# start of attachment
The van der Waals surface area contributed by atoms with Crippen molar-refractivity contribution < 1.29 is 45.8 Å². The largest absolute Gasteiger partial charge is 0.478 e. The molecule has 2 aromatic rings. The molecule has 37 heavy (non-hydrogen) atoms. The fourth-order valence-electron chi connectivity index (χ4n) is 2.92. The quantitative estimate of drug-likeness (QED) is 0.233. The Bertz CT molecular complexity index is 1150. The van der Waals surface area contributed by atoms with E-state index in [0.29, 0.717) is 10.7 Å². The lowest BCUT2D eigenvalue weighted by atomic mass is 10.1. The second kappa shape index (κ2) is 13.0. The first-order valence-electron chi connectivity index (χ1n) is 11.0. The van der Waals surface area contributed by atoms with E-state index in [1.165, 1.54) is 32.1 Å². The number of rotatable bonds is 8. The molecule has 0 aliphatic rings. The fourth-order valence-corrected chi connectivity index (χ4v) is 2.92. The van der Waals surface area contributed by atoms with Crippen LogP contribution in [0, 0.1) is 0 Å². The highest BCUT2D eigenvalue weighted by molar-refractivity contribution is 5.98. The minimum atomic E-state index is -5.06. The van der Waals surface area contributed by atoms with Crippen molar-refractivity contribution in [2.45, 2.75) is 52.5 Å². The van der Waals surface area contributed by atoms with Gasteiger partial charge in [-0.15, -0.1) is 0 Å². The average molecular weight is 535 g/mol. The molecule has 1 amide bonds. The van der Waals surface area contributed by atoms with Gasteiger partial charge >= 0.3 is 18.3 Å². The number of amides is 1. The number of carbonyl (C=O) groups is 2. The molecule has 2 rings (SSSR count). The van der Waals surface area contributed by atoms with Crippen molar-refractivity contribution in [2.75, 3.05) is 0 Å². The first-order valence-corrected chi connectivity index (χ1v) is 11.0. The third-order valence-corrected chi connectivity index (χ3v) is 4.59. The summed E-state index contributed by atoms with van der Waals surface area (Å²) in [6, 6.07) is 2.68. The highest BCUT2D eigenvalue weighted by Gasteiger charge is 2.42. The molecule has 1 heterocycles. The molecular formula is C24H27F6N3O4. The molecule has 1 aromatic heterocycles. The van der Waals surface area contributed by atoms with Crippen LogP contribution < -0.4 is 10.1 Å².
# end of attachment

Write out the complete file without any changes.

The van der Waals surface area contributed by atoms with Crippen molar-refractivity contribution < 1.29 is 45.8 Å². The largest absolute Gasteiger partial charge is 0.478 e. The molecule has 2 aromatic rings. The molecule has 37 heavy (non-hydrogen) atoms. The fourth-order valence-electron chi connectivity index (χ4n) is 2.92. The quantitative estimate of drug-likeness (QED) is 0.233. The Bertz CT molecular complexity index is 1150. The van der Waals surface area contributed by atoms with E-state index in [0.29, 0.717) is 10.7 Å². The lowest BCUT2D eigenvalue weighted by atomic mass is 10.1. The second kappa shape index (κ2) is 13.0. The first-order valence-electron chi connectivity index (χ1n) is 11.0. The van der Waals surface area contributed by atoms with E-state index in [1.165, 1.54) is 32.1 Å². The number of rotatable bonds is 8. The molecule has 0 aliphatic rings. The fourth-order valence-corrected chi connectivity index (χ4v) is 2.92. The van der Waals surface area contributed by atoms with Crippen LogP contribution in [0, 0.1) is 0 Å². The highest BCUT2D eigenvalue weighted by molar-refractivity contribution is 5.98. The minimum atomic E-state index is -5.06. The van der Waals surface area contributed by atoms with Crippen molar-refractivity contribution in [2.45, 2.75) is 52.5 Å². The van der Waals surface area contributed by atoms with Gasteiger partial charge in [-0.15, -0.1) is 0 Å². The average molecular weight is 535 g/mol. The molecule has 1 amide bonds. The van der Waals surface area contributed by atoms with Gasteiger partial charge >= 0.3 is 18.3 Å². The number of amides is 1. The number of carbonyl (C=O) groups is 2. The molecule has 2 rings (SSSR count). The van der Waals surface area contributed by atoms with Crippen molar-refractivity contribution in [2.75, 3.05) is 0 Å². The first-order valence-corrected chi connectivity index (χ1v) is 11.0. The third-order valence-corrected chi connectivity index (χ3v) is 4.59. The summed E-state index contributed by atoms with van der Waals surface area (Å²) in [6, 6.07) is 2.68. The highest BCUT2D eigenvalue weighted by Gasteiger charge is 2.42. The molecule has 1 heterocycles. The molecular formula is C24H27F6N3O4. The molecule has 1 aromatic heterocycles. The van der Waals surface area contributed by atoms with Crippen LogP contribution < -0.4 is 10.1 Å².